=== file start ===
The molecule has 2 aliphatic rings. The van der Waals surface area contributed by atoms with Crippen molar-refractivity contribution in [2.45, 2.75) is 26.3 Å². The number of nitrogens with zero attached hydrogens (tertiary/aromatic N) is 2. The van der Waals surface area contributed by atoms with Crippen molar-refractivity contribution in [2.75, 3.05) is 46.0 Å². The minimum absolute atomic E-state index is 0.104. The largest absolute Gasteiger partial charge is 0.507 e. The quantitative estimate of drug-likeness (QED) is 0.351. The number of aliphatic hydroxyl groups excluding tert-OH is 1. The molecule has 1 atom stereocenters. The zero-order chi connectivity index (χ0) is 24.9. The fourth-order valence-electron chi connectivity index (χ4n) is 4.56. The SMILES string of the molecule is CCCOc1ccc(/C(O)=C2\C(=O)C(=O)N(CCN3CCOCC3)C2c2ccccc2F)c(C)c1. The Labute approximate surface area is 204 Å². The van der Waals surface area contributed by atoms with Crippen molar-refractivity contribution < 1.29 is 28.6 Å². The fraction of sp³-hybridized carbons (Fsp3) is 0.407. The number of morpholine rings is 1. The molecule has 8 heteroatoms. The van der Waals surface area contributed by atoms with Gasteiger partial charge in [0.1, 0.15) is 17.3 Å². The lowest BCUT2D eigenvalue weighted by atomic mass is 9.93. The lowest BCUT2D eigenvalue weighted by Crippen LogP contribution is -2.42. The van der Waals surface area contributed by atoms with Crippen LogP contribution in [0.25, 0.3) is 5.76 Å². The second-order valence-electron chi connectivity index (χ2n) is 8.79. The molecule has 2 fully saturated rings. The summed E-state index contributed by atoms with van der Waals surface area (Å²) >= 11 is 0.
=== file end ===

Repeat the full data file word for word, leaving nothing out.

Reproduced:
The molecule has 2 aliphatic rings. The van der Waals surface area contributed by atoms with Crippen molar-refractivity contribution in [2.45, 2.75) is 26.3 Å². The number of nitrogens with zero attached hydrogens (tertiary/aromatic N) is 2. The van der Waals surface area contributed by atoms with Crippen molar-refractivity contribution in [2.75, 3.05) is 46.0 Å². The minimum absolute atomic E-state index is 0.104. The largest absolute Gasteiger partial charge is 0.507 e. The quantitative estimate of drug-likeness (QED) is 0.351. The number of aliphatic hydroxyl groups excluding tert-OH is 1. The molecule has 1 atom stereocenters. The zero-order chi connectivity index (χ0) is 24.9. The fourth-order valence-electron chi connectivity index (χ4n) is 4.56. The SMILES string of the molecule is CCCOc1ccc(/C(O)=C2\C(=O)C(=O)N(CCN3CCOCC3)C2c2ccccc2F)c(C)c1. The Labute approximate surface area is 204 Å². The van der Waals surface area contributed by atoms with Crippen molar-refractivity contribution < 1.29 is 28.6 Å². The fraction of sp³-hybridized carbons (Fsp3) is 0.407. The number of morpholine rings is 1. The molecule has 8 heteroatoms. The van der Waals surface area contributed by atoms with Gasteiger partial charge in [0.1, 0.15) is 17.3 Å². The lowest BCUT2D eigenvalue weighted by atomic mass is 9.93. The lowest BCUT2D eigenvalue weighted by Crippen LogP contribution is -2.42. The van der Waals surface area contributed by atoms with Crippen LogP contribution in [0.25, 0.3) is 5.76 Å². The second-order valence-electron chi connectivity index (χ2n) is 8.79. The molecule has 2 fully saturated rings. The summed E-state index contributed by atoms with van der Waals surface area (Å²) >= 11 is 0.